Each QUBES Resource of the Week highlights openly licensed materials shared by QUBES users and partners.

The Biology of Climate Change: The effects of a changing climate on migrating and over-wintering species at a high-elevation field station (Version 1.0)

By Carrie Wu and Amy Ellwein

Researcher holding marmot

An undergraduate summer research student holds a yellow-bellied marmot that was trapped at RMBL. (Photos courtesy of RMBL)


 

Module Description:

Students engage with long-term environmental and phenology data sets (spanning over 40 years) collected at the Rocky Mountain Biological Laboratory, a high-elevation field station in Colorado, to explore the effects of climate change on the phenology of migrating and hibernating species. After becoming familiar with the geographic context, people involved with data collection, and organisms studied through background readings and videos, students explore the raw data set in Excel and/or using an interactive data visualization tool. In small groups, students reproduce figures and regressions from Inouye et al. (2000) based on those data, then expand their analyses with data collected during the subsequent decade. By comparing analyses that encompass different time spans, students evaluate the original interpretations from Inouye et al. (2000), explain possible discrepancies, and generate predictions for future patterns. Finally, students build upon their initial analyses by developing and testing hypotheses about patterns found in other organisms in the data set, and combine these to discuss the ecological consequences of shifting plant and animal phenology in group presentations.

The authors thank billy barr and David Inouye for contributing data to this module, numerous RMBL scientists for their work on the Digital RMBL web site, and participants in the 2017 QUBES DIG into Data Faculty Mentoring Network for support and valuable discussions.

 

Teaching Setting:

This resource, which consists of a 3-hour lab activity and associated pre- and post-lab assignments, can be implemented in a variety of biology or ecology courses.  Students should have some background knowledge about phenology, species interactions, and climate sensitivity.  Students will also benefit from having a basic understanding of graphing, figure formatting, and regression analysis. 

 

QUBES Citation:

Wu, C., Ellwein, A. (2018). The Biology of Climate Change: The effects of a changing climate on migrating and over-wintering species at a high-elevation field station. DIG into Data FMN (2017), QUBES Educational Resources. doi:10.25334/Q4X696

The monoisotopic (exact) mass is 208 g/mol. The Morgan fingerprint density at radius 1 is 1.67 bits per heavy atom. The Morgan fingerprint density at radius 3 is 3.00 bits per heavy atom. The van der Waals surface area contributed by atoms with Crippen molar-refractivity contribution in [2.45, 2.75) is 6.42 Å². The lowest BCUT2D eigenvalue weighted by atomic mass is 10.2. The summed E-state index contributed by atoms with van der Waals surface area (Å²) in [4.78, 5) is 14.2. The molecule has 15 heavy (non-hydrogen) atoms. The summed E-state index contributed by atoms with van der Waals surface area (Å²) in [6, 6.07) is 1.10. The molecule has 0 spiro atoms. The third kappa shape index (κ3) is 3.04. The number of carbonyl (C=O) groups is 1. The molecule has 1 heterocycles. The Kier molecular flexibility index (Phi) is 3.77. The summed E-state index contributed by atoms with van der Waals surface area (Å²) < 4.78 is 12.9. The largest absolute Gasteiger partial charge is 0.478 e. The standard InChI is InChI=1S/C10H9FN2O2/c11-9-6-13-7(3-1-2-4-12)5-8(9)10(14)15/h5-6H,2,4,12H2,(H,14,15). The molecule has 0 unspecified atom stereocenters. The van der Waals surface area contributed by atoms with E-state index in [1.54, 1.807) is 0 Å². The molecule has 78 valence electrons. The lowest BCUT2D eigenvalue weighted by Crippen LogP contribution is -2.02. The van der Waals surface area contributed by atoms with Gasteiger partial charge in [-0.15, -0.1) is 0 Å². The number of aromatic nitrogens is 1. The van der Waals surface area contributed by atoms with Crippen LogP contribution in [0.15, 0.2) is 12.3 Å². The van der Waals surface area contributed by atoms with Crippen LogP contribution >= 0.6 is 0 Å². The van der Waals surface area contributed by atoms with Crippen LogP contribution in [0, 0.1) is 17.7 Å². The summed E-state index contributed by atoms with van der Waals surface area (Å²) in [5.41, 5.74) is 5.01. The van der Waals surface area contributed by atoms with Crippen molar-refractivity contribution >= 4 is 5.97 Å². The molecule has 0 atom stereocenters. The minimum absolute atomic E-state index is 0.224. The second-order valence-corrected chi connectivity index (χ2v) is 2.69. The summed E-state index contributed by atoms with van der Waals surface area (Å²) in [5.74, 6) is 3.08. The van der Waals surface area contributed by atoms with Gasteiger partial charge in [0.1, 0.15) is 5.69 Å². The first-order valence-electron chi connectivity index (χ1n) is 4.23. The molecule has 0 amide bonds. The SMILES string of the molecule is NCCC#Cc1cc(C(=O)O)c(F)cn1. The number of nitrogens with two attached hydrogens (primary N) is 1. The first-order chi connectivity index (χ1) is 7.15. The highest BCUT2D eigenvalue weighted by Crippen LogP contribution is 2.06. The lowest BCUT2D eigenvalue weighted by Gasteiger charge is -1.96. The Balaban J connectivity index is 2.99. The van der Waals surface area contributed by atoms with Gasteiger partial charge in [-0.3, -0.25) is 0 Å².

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Related Materials and Opportunities:

This lab module was originally published in Teaching Issues and Experiments in Ecology (TIEE) (see the TIEE citation below) and is also one of many resources available at the EcoEd Digital Library.

Carrie Wu and Amy Ellwein. November 2017, posting date. The Biology of Climate Change: The effects of a changing climate on migrating and over-wintering species at a high-elevation field station Teaching Issues and Experiments in Ecology, Vol. 13: Practice #2 [online]. http://tiee.esa.org/vol/v13/issues/data_sets/wu/abstract.html

This resource was developed during the Ecological Society of America (ESA)-sponsored 2017 DIG into Data Faculty Mentoring Network (FMN).   

Currently, there is one adaptation of this resource, Developing quantitative skills for ecological data: the effects of climate warming on phenological variation and species interactions by Jill Hamilton and Zachary Tarble, which was generated by participants in the 2018 DIG into Data FMN.  This adaptation incorporates new data from Dr. John Harte’s Warming Meadow experiment at the Rocky Mountain Biological Laboratory (Harte and Shaw 1995, Saleska et al. 2002, Harte et al. 2015; https://www.digitalrmbl.org/for-instructors/wm-teachers-guide/) and is designed to be carried out in a 1.15 hr lecture style course with potential options for homework as assigned.

   



If you adopt and adapt this module, you are highly encouraged to share your adaptation back with the QUBES community using the QUBES Resources System for sharing Open Education Resources.
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QUBES Resource of the Week: Issue 18